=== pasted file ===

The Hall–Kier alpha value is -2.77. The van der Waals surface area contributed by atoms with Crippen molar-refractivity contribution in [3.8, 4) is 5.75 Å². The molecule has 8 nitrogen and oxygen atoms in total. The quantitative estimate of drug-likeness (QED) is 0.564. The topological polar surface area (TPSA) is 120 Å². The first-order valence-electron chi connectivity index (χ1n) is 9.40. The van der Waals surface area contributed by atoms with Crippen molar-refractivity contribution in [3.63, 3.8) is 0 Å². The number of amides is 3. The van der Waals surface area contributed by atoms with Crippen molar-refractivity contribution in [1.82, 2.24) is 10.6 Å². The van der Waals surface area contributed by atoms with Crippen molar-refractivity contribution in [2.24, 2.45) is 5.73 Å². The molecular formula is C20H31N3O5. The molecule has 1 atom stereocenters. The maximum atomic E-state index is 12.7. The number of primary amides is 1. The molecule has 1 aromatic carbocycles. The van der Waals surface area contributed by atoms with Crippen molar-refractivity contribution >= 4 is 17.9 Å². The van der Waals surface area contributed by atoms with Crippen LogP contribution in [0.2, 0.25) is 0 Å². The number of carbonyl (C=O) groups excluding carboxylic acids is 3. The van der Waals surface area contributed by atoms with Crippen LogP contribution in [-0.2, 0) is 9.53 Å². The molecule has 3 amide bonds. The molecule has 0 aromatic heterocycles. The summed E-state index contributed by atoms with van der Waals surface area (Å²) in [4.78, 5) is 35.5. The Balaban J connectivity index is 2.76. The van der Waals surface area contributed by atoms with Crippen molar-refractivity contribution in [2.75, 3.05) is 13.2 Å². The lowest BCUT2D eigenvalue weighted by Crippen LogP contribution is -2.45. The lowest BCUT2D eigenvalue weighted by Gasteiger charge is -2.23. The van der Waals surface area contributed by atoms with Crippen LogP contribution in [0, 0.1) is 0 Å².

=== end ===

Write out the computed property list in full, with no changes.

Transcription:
The Hall–Kier alpha value is -2.77. The van der Waals surface area contributed by atoms with Crippen molar-refractivity contribution in [3.8, 4) is 5.75 Å². The molecule has 8 nitrogen and oxygen atoms in total. The quantitative estimate of drug-likeness (QED) is 0.564. The topological polar surface area (TPSA) is 120 Å². The first-order valence-electron chi connectivity index (χ1n) is 9.40. The van der Waals surface area contributed by atoms with Crippen molar-refractivity contribution in [3.63, 3.8) is 0 Å². The number of amides is 3. The van der Waals surface area contributed by atoms with Crippen molar-refractivity contribution in [1.82, 2.24) is 10.6 Å². The van der Waals surface area contributed by atoms with Crippen molar-refractivity contribution in [2.24, 2.45) is 5.73 Å². The molecular formula is C20H31N3O5. The molecule has 1 atom stereocenters. The maximum atomic E-state index is 12.7. The number of primary amides is 1. The molecule has 1 aromatic carbocycles. The van der Waals surface area contributed by atoms with Crippen molar-refractivity contribution >= 4 is 17.9 Å². The van der Waals surface area contributed by atoms with Crippen LogP contribution in [0.2, 0.25) is 0 Å². The number of carbonyl (C=O) groups excluding carboxylic acids is 3. The van der Waals surface area contributed by atoms with Crippen LogP contribution in [-0.2, 0) is 9.53 Å². The molecule has 3 amide bonds. The molecule has 0 aromatic heterocycles. The summed E-state index contributed by atoms with van der Waals surface area (Å²) in [4.78, 5) is 35.5. The Balaban J connectivity index is 2.76. The van der Waals surface area contributed by atoms with Crippen molar-refractivity contribution in [2.75, 3.05) is 13.2 Å². The lowest BCUT2D eigenvalue weighted by Crippen LogP contribution is -2.45. The lowest BCUT2D eigenvalue weighted by Gasteiger charge is -2.23. The van der Waals surface area contributed by atoms with Crippen LogP contribution in [0, 0.1) is 0 Å².